Question 6: Define and explain nuclear reaction?
Definition of nuclear reaction
Nuclear reaction is defined as the change in the identity or characteristics of an atomic nucleus induced by the bombardment with energetic particles. The bombarding particle may be an α particle, a γ ray, a neutron, a proton or a heavy ion. However, in all cases the bombarding particle must have enough energy to approach to the positively charged nucleus within the range of strong nuclear force.
A typical nuclear reaction involves two reacting particles; a heavy target nucleus and a light particle. It produces, in the same way, a heavier nucleus and a light particle.
Thus when a nucleus X is bombarded with some light particle ‘a’, the product nucleus Y and a light particle ‘b’ will be produced.
X + a —–→ Y + b
Rutherford for the first time, in 1919, observed nuclear reaction by bombarding α particles on Nitrogen. He obtained Oxygen and a proton as the products.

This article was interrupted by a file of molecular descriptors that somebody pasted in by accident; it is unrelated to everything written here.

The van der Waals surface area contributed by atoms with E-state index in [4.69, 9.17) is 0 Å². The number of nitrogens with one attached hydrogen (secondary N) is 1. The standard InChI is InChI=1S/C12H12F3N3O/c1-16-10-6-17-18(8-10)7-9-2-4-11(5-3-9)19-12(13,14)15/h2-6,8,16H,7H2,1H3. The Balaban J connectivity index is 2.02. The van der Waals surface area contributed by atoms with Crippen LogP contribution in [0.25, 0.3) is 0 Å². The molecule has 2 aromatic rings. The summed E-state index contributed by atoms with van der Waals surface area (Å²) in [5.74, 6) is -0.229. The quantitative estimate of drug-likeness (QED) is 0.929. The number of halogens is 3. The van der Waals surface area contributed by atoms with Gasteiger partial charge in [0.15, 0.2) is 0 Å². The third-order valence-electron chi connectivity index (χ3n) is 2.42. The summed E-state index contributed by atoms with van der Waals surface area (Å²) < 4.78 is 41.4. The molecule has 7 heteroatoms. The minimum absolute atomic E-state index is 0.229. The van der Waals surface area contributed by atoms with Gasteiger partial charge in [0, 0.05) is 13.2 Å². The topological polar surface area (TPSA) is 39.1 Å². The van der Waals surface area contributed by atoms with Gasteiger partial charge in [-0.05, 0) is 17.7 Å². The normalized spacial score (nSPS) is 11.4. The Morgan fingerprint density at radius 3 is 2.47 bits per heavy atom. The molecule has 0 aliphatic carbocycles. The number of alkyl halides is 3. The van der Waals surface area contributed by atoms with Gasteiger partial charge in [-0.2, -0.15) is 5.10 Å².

7N14 + 2He4 —–→ 8O17 + 1H1 + Q
- It is equivalent to the difference of the rest masses on the left and right of the reaction.
- Q is negative when energy is absorbed in the reaction. Such a reaction is endothermic. In such cases energy is provided by the K.E of the bombarding particle.
- Q is positive when energy is evolved in the reaction. Such a reaction is exothermic.
Laws of conservation in nuclear reactions
The number of protons and the number of neutrons must remain conserved.
However, because of the binding energy of the nuclei, conservation of the number of nucleons does not mean the conservation of mass. Therefore, we apply the more general mass-energy principle of Einstein to the mass difference as the energy included in the reaction.
All other laws of conservation, such as conservation of momentum and conservation of charge must also hold.